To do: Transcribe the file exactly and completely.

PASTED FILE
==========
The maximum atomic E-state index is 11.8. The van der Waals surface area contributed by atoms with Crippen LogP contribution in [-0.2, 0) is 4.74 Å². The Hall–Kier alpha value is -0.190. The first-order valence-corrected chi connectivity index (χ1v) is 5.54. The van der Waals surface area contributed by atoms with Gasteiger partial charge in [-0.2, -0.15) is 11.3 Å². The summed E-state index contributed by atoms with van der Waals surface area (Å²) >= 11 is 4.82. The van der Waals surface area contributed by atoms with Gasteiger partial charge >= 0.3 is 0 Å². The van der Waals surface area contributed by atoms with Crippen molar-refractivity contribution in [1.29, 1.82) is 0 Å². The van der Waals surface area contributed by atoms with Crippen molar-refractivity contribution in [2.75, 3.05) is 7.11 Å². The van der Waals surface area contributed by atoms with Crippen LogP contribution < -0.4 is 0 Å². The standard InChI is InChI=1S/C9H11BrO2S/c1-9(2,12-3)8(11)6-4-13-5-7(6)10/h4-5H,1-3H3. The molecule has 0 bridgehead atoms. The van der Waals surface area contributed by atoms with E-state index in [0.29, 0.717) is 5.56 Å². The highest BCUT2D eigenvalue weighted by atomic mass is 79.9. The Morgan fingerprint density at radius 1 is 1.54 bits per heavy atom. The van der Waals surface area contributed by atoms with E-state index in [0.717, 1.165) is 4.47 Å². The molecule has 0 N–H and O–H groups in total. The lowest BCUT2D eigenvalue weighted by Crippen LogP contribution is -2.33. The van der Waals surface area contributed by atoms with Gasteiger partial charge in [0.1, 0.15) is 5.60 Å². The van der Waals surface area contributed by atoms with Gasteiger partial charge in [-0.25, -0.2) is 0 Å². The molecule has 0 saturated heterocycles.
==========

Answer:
The maximum atomic E-state index is 11.8. The van der Waals surface area contributed by atoms with Crippen LogP contribution in [-0.2, 0) is 4.74 Å². The Hall–Kier alpha value is -0.190. The first-order valence-corrected chi connectivity index (χ1v) is 5.54. The van der Waals surface area contributed by atoms with Gasteiger partial charge in [-0.2, -0.15) is 11.3 Å². The summed E-state index contributed by atoms with van der Waals surface area (Å²) >= 11 is 4.82. The van der Waals surface area contributed by atoms with Gasteiger partial charge >= 0.3 is 0 Å². The van der Waals surface area contributed by atoms with Crippen molar-refractivity contribution in [1.29, 1.82) is 0 Å². The van der Waals surface area contributed by atoms with Crippen molar-refractivity contribution in [2.75, 3.05) is 7.11 Å². The van der Waals surface area contributed by atoms with Crippen LogP contribution < -0.4 is 0 Å². The standard InChI is InChI=1S/C9H11BrO2S/c1-9(2,12-3)8(11)6-4-13-5-7(6)10/h4-5H,1-3H3. The molecule has 0 bridgehead atoms. The van der Waals surface area contributed by atoms with E-state index in [0.29, 0.717) is 5.56 Å². The highest BCUT2D eigenvalue weighted by atomic mass is 79.9. The Morgan fingerprint density at radius 1 is 1.54 bits per heavy atom. The van der Waals surface area contributed by atoms with E-state index in [0.717, 1.165) is 4.47 Å². The molecule has 0 N–H and O–H groups in total. The lowest BCUT2D eigenvalue weighted by Crippen LogP contribution is -2.33. The van der Waals surface area contributed by atoms with Gasteiger partial charge in [0.1, 0.15) is 5.60 Å². The van der Waals surface area contributed by atoms with Gasteiger partial charge in [-0.25, -0.2) is 0 Å². The molecule has 0 saturated heterocycles.